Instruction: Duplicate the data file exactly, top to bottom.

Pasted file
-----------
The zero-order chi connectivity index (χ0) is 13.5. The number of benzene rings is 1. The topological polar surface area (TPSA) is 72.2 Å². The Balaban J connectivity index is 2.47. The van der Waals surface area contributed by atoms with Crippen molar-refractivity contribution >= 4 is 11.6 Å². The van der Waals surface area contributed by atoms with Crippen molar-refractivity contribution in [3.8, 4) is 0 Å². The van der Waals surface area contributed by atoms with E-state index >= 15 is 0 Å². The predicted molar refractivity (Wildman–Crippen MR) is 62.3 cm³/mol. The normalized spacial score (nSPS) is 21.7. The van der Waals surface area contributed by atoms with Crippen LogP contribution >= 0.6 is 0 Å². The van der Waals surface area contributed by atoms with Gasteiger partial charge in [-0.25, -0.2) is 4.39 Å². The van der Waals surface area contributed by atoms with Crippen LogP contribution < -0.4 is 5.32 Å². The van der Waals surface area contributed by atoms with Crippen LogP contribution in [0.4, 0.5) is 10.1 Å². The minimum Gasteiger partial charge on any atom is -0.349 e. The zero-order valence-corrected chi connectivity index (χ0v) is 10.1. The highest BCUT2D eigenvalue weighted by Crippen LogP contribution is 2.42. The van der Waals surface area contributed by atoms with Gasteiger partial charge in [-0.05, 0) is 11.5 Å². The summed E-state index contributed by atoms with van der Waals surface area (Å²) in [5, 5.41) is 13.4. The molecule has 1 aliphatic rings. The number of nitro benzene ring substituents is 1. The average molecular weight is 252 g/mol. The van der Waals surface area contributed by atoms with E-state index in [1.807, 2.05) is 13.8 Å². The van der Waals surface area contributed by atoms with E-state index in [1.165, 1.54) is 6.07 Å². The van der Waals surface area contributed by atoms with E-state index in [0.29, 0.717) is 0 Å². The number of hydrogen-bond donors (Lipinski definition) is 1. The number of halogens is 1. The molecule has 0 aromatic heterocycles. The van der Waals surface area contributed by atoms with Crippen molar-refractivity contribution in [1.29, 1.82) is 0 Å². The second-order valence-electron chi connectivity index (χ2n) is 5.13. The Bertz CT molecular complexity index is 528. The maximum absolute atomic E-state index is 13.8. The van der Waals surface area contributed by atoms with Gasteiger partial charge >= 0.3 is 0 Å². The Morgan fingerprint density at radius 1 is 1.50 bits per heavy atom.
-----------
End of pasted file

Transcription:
The zero-order chi connectivity index (χ0) is 13.5. The number of benzene rings is 1. The topological polar surface area (TPSA) is 72.2 Å². The Balaban J connectivity index is 2.47. The van der Waals surface area contributed by atoms with Crippen molar-refractivity contribution >= 4 is 11.6 Å². The van der Waals surface area contributed by atoms with Crippen molar-refractivity contribution in [3.8, 4) is 0 Å². The van der Waals surface area contributed by atoms with E-state index >= 15 is 0 Å². The predicted molar refractivity (Wildman–Crippen MR) is 62.3 cm³/mol. The normalized spacial score (nSPS) is 21.7. The van der Waals surface area contributed by atoms with Crippen LogP contribution >= 0.6 is 0 Å². The van der Waals surface area contributed by atoms with Gasteiger partial charge in [-0.25, -0.2) is 4.39 Å². The van der Waals surface area contributed by atoms with Crippen LogP contribution < -0.4 is 5.32 Å². The van der Waals surface area contributed by atoms with Crippen LogP contribution in [0.4, 0.5) is 10.1 Å². The minimum Gasteiger partial charge on any atom is -0.349 e. The zero-order valence-corrected chi connectivity index (χ0v) is 10.1. The highest BCUT2D eigenvalue weighted by Crippen LogP contribution is 2.42. The van der Waals surface area contributed by atoms with Gasteiger partial charge in [-0.05, 0) is 11.5 Å². The summed E-state index contributed by atoms with van der Waals surface area (Å²) in [5, 5.41) is 13.4. The molecule has 1 aliphatic rings. The number of nitro benzene ring substituents is 1. The average molecular weight is 252 g/mol. The van der Waals surface area contributed by atoms with E-state index in [1.807, 2.05) is 13.8 Å². The van der Waals surface area contributed by atoms with E-state index in [1.165, 1.54) is 6.07 Å². The van der Waals surface area contributed by atoms with E-state index in [0.29, 0.717) is 0 Å². The number of hydrogen-bond donors (Lipinski definition) is 1. The number of halogens is 1. The molecule has 0 aromatic heterocycles. The van der Waals surface area contributed by atoms with Crippen molar-refractivity contribution in [1.29, 1.82) is 0 Å². The second-order valence-electron chi connectivity index (χ2n) is 5.13. The Bertz CT molecular complexity index is 528. The maximum absolute atomic E-state index is 13.8. The van der Waals surface area contributed by atoms with Gasteiger partial charge >= 0.3 is 0 Å². The Morgan fingerprint density at radius 1 is 1.50 bits per heavy atom.